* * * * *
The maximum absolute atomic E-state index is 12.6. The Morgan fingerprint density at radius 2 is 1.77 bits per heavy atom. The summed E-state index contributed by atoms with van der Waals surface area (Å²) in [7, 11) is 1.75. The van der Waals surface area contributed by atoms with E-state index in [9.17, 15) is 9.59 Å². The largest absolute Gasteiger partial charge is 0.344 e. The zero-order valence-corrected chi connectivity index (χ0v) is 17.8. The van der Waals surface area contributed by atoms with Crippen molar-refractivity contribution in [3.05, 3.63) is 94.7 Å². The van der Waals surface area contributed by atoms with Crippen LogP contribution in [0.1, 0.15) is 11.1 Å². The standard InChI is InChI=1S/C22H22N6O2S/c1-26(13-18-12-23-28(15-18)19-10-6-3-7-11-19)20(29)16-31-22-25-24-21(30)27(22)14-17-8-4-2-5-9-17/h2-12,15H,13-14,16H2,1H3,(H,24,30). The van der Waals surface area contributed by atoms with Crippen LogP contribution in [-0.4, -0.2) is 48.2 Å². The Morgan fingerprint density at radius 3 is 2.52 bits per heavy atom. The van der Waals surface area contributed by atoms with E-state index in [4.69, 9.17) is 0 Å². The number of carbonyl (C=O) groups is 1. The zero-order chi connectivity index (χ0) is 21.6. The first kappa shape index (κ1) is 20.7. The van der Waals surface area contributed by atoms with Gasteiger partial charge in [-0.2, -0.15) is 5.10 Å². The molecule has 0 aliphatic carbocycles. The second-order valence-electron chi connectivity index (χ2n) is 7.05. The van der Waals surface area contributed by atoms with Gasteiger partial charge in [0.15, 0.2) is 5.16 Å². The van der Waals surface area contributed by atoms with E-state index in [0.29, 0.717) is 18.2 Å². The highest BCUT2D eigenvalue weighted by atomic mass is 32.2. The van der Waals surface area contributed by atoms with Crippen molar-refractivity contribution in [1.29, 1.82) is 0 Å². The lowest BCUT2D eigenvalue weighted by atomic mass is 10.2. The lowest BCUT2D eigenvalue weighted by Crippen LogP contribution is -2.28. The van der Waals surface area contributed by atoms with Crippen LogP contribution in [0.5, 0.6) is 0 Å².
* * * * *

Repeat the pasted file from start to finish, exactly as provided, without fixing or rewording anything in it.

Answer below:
The maximum absolute atomic E-state index is 12.6. The Morgan fingerprint density at radius 2 is 1.77 bits per heavy atom. The summed E-state index contributed by atoms with van der Waals surface area (Å²) in [7, 11) is 1.75. The van der Waals surface area contributed by atoms with E-state index in [9.17, 15) is 9.59 Å². The largest absolute Gasteiger partial charge is 0.344 e. The zero-order valence-corrected chi connectivity index (χ0v) is 17.8. The van der Waals surface area contributed by atoms with Crippen molar-refractivity contribution in [3.05, 3.63) is 94.7 Å². The van der Waals surface area contributed by atoms with Crippen LogP contribution in [0.1, 0.15) is 11.1 Å². The standard InChI is InChI=1S/C22H22N6O2S/c1-26(13-18-12-23-28(15-18)19-10-6-3-7-11-19)20(29)16-31-22-25-24-21(30)27(22)14-17-8-4-2-5-9-17/h2-12,15H,13-14,16H2,1H3,(H,24,30). The van der Waals surface area contributed by atoms with Crippen LogP contribution in [-0.4, -0.2) is 48.2 Å². The Morgan fingerprint density at radius 3 is 2.52 bits per heavy atom. The van der Waals surface area contributed by atoms with E-state index in [4.69, 9.17) is 0 Å². The number of carbonyl (C=O) groups is 1. The zero-order chi connectivity index (χ0) is 21.6. The first kappa shape index (κ1) is 20.7. The van der Waals surface area contributed by atoms with Gasteiger partial charge in [-0.2, -0.15) is 5.10 Å². The molecule has 0 aliphatic carbocycles. The second-order valence-electron chi connectivity index (χ2n) is 7.05. The van der Waals surface area contributed by atoms with Gasteiger partial charge in [0.15, 0.2) is 5.16 Å². The van der Waals surface area contributed by atoms with E-state index in [0.29, 0.717) is 18.2 Å². The highest BCUT2D eigenvalue weighted by atomic mass is 32.2. The van der Waals surface area contributed by atoms with Crippen molar-refractivity contribution in [1.29, 1.82) is 0 Å². The lowest BCUT2D eigenvalue weighted by atomic mass is 10.2. The lowest BCUT2D eigenvalue weighted by Crippen LogP contribution is -2.28. The van der Waals surface area contributed by atoms with Crippen LogP contribution in [0.5, 0.6) is 0 Å².